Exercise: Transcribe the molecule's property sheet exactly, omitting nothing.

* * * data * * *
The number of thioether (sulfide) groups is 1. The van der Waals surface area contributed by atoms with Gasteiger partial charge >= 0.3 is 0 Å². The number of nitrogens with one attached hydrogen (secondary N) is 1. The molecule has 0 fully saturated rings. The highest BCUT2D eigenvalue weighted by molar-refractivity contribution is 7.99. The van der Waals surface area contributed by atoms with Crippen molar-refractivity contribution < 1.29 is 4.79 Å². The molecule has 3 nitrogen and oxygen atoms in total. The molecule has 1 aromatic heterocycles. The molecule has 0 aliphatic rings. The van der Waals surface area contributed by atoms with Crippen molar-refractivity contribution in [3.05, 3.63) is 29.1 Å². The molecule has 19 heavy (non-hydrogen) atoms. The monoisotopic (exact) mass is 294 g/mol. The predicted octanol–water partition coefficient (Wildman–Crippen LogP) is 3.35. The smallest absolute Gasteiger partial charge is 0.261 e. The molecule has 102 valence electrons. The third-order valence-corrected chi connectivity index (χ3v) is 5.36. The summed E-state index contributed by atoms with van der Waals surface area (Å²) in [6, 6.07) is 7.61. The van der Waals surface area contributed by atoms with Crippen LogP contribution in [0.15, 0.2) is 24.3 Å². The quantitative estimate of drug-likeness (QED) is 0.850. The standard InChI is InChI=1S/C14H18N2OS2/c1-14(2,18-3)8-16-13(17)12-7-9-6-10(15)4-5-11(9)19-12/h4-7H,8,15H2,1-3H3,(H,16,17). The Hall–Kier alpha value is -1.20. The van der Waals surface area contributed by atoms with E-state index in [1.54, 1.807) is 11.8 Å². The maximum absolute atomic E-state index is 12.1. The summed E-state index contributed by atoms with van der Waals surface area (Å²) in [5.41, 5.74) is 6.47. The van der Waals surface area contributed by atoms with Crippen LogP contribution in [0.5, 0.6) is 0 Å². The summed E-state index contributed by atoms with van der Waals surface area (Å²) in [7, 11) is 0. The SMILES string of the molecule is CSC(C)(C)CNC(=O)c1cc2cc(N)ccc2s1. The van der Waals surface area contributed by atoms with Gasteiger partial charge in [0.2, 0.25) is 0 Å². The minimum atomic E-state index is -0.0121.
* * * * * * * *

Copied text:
The number of thioether (sulfide) groups is 1. The van der Waals surface area contributed by atoms with Gasteiger partial charge >= 0.3 is 0 Å². The number of nitrogens with one attached hydrogen (secondary N) is 1. The molecule has 0 fully saturated rings. The highest BCUT2D eigenvalue weighted by molar-refractivity contribution is 7.99. The van der Waals surface area contributed by atoms with Crippen molar-refractivity contribution < 1.29 is 4.79 Å². The molecule has 3 nitrogen and oxygen atoms in total. The molecule has 1 aromatic heterocycles. The molecule has 0 aliphatic rings. The van der Waals surface area contributed by atoms with Crippen molar-refractivity contribution in [3.05, 3.63) is 29.1 Å². The molecule has 19 heavy (non-hydrogen) atoms. The monoisotopic (exact) mass is 294 g/mol. The predicted octanol–water partition coefficient (Wildman–Crippen LogP) is 3.35. The smallest absolute Gasteiger partial charge is 0.261 e. The molecule has 102 valence electrons. The third-order valence-corrected chi connectivity index (χ3v) is 5.36. The summed E-state index contributed by atoms with van der Waals surface area (Å²) in [6, 6.07) is 7.61. The van der Waals surface area contributed by atoms with Crippen LogP contribution in [0.15, 0.2) is 24.3 Å². The quantitative estimate of drug-likeness (QED) is 0.850. The standard InChI is InChI=1S/C14H18N2OS2/c1-14(2,18-3)8-16-13(17)12-7-9-6-10(15)4-5-11(9)19-12/h4-7H,8,15H2,1-3H3,(H,16,17). The Hall–Kier alpha value is -1.20. The van der Waals surface area contributed by atoms with E-state index in [1.54, 1.807) is 11.8 Å². The maximum absolute atomic E-state index is 12.1. The summed E-state index contributed by atoms with van der Waals surface area (Å²) in [5.41, 5.74) is 6.47. The van der Waals surface area contributed by atoms with Crippen LogP contribution in [0.5, 0.6) is 0 Å². The summed E-state index contributed by atoms with van der Waals surface area (Å²) in [7, 11) is 0. The SMILES string of the molecule is CSC(C)(C)CNC(=O)c1cc2cc(N)ccc2s1. The van der Waals surface area contributed by atoms with Gasteiger partial charge in [0.2, 0.25) is 0 Å². The minimum atomic E-state index is -0.0121.